Skirls of the pipes, rainbows of tartan, über-eager sheepdogs, nimble dancers negotiating swords, heavy objects flying through the air, and kilts galore – in short, a Scottish Highland games. Other mainstays include clan tents, Scottish food, drink, and merchandise vendors, regal Clan Chieftains wearing identifying feathers in their jaunty Glengarrys, and entertainment heavy on Celtic beat, brogue, and banter. Games are an ideal and conducive platform in which to present single malt Scotch to a wide range of audiences, from interested novices to serious fans.
I’ve been privileged to present educational whisky tastings to thousands of guests at games throughout the United States for over 20 years, as an independent contractor and as a brand ambassador for specific brands. Most U.S. games are presented over one or two weekend days, with many games hosting a special social event on Friday evening. These functions may take the form of fancy dress or casual affairs, and are held in elegant ballrooms, historic hotels, on the field, or, in the case of the Long Beach, CA games, in the 1930s-era art deco splendor of the Verandah Grill, aboard the Queen Mary. Three or four seminars, with about 40 guests per session are held each day of the event, either in on-field tents, or inside permanent buildings on the games’ grounds. A nominal attendance fee is usually charged, with all proceeds going to the games.
Ironically, many people in the Scotch business are unacquainted with Scottish Highland games, and many folks who attend these Scottish-centric events profess a lack of knowledge about Scotch whisky, but are interested in learning.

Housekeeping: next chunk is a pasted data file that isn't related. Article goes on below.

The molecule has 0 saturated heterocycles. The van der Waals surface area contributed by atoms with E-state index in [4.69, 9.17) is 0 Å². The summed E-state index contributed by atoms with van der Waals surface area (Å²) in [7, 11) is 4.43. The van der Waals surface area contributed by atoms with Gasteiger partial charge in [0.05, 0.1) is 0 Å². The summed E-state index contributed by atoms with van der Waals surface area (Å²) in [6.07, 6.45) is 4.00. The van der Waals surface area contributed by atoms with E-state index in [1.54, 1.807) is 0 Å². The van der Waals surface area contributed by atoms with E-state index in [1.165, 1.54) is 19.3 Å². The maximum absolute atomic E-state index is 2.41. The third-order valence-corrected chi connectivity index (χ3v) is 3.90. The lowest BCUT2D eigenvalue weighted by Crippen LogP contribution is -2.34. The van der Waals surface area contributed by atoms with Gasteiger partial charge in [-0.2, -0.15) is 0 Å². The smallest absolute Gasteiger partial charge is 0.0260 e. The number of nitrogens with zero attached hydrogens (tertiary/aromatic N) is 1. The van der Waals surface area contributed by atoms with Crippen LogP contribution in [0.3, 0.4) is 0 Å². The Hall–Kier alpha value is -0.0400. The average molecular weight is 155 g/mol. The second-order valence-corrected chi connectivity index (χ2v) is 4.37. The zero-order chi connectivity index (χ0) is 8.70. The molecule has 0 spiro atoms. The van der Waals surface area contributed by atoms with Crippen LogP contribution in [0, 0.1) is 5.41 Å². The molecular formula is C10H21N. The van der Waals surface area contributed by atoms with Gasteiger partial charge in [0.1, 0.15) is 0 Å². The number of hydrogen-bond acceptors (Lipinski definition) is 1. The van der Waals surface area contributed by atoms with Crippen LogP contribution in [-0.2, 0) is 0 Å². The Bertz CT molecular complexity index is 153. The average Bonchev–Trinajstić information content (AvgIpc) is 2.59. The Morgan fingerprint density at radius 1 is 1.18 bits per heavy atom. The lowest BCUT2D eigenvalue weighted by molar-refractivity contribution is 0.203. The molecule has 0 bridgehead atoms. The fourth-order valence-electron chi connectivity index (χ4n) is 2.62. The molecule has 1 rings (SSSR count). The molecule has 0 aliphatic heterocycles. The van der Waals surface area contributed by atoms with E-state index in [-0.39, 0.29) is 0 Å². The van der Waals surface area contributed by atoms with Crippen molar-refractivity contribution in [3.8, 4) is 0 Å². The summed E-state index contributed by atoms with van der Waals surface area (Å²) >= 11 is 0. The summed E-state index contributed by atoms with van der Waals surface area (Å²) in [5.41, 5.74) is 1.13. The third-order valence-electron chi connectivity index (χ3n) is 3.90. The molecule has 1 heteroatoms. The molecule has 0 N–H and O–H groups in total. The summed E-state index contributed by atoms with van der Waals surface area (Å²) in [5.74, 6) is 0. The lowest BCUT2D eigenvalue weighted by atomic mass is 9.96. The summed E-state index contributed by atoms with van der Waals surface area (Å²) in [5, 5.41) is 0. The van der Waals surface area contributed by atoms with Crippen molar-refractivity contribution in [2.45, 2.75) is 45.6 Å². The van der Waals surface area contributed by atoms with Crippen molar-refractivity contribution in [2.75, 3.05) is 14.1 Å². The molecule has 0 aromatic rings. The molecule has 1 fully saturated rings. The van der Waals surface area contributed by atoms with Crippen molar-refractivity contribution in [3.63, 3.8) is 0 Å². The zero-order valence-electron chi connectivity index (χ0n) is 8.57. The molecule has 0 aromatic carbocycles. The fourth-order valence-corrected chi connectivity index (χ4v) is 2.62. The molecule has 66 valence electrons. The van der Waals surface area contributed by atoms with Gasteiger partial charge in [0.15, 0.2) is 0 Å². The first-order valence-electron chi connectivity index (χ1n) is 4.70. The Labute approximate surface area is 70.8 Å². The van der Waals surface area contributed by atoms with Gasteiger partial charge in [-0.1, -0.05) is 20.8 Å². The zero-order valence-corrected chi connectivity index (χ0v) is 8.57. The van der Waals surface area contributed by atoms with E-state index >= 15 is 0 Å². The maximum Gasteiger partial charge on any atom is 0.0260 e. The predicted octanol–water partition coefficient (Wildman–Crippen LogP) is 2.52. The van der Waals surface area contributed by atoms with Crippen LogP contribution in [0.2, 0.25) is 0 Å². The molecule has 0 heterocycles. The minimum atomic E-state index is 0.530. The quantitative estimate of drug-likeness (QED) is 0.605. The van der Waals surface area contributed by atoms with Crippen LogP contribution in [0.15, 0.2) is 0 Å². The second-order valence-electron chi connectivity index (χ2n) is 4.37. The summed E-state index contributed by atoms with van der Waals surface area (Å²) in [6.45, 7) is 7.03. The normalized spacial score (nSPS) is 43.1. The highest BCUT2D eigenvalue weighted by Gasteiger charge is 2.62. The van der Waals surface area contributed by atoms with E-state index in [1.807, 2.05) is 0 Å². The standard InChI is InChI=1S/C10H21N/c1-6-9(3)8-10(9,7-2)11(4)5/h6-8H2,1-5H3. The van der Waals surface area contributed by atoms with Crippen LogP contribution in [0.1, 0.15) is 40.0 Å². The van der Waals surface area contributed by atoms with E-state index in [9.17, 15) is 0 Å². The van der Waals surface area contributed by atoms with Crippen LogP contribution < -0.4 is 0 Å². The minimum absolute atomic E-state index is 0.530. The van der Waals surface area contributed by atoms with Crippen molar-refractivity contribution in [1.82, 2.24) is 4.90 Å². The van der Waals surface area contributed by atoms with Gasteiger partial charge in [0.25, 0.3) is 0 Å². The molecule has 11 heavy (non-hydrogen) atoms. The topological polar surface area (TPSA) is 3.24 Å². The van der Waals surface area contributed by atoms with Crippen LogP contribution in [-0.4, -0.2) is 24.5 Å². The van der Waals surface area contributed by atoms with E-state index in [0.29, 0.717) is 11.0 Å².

Many guests return to the seminars year after year, often bringing friends, to ask more questions, learn about specific brands, and enjoy whisky with like-minded people. Note taking and referral to whisky books brought into the seminar are both common occurrences, along with collecting collateral material.
After a general introduction to the basics of what single malt Scotch is all about, the heart of seminars comes with sharing questions and answers from the audience. These fall into several predictable categories, ranging from the basics to the more studious. At nearly every seminar guests want to know the difference between“whiskey”, “whisky”, “Scotch”, and “Bourbon”, as well as why it’s called single malt. Asking for a description of peat and its role in Scotch, and whether or not to add ice are also very popular areas of interest. More sophisticated concerns include the role of wood in aging, what was used before wooden casks, what creates the differences between various brands of Scotch, and recommendations for resource materials to learn more. Oftentimes, authentic and antique implements used in whisky’s production are used to illustrate key points. After the hour-long seminar, and sampling various single malts, guests are inspired to seek out and purchase brands they have just experienced, and talk with their friends about Scotch, with a bit of knowledge and newly-gained confidence.